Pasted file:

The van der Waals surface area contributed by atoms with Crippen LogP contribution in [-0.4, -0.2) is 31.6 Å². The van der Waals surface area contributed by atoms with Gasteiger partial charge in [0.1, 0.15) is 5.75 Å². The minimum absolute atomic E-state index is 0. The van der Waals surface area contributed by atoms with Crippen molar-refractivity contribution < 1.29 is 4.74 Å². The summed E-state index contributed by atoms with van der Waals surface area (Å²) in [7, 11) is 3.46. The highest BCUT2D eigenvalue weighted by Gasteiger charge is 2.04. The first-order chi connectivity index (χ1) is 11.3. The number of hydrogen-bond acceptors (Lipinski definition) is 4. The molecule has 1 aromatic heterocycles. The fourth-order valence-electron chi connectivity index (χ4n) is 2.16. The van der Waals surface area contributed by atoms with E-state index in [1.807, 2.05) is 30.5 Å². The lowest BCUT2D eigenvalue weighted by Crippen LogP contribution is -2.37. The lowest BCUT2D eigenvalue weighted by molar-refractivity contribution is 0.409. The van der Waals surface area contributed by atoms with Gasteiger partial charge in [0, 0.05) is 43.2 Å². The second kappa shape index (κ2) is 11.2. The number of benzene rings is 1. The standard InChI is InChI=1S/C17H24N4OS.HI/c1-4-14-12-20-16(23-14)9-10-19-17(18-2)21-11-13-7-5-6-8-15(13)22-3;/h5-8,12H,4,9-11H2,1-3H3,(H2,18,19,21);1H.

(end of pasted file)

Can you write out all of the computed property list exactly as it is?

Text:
The van der Waals surface area contributed by atoms with Crippen LogP contribution in [-0.4, -0.2) is 31.6 Å². The van der Waals surface area contributed by atoms with Gasteiger partial charge in [0.1, 0.15) is 5.75 Å². The minimum absolute atomic E-state index is 0. The van der Waals surface area contributed by atoms with Crippen molar-refractivity contribution < 1.29 is 4.74 Å². The summed E-state index contributed by atoms with van der Waals surface area (Å²) in [7, 11) is 3.46. The highest BCUT2D eigenvalue weighted by Gasteiger charge is 2.04. The first-order chi connectivity index (χ1) is 11.3. The number of hydrogen-bond acceptors (Lipinski definition) is 4. The molecule has 1 aromatic heterocycles. The fourth-order valence-electron chi connectivity index (χ4n) is 2.16. The van der Waals surface area contributed by atoms with E-state index in [1.807, 2.05) is 30.5 Å². The lowest BCUT2D eigenvalue weighted by Crippen LogP contribution is -2.37. The lowest BCUT2D eigenvalue weighted by molar-refractivity contribution is 0.409. The van der Waals surface area contributed by atoms with Gasteiger partial charge in [0, 0.05) is 43.2 Å². The second kappa shape index (κ2) is 11.2. The number of benzene rings is 1. The standard InChI is InChI=1S/C17H24N4OS.HI/c1-4-14-12-20-16(23-14)9-10-19-17(18-2)21-11-13-7-5-6-8-15(13)22-3;/h5-8,12H,4,9-11H2,1-3H3,(H2,18,19,21);1H.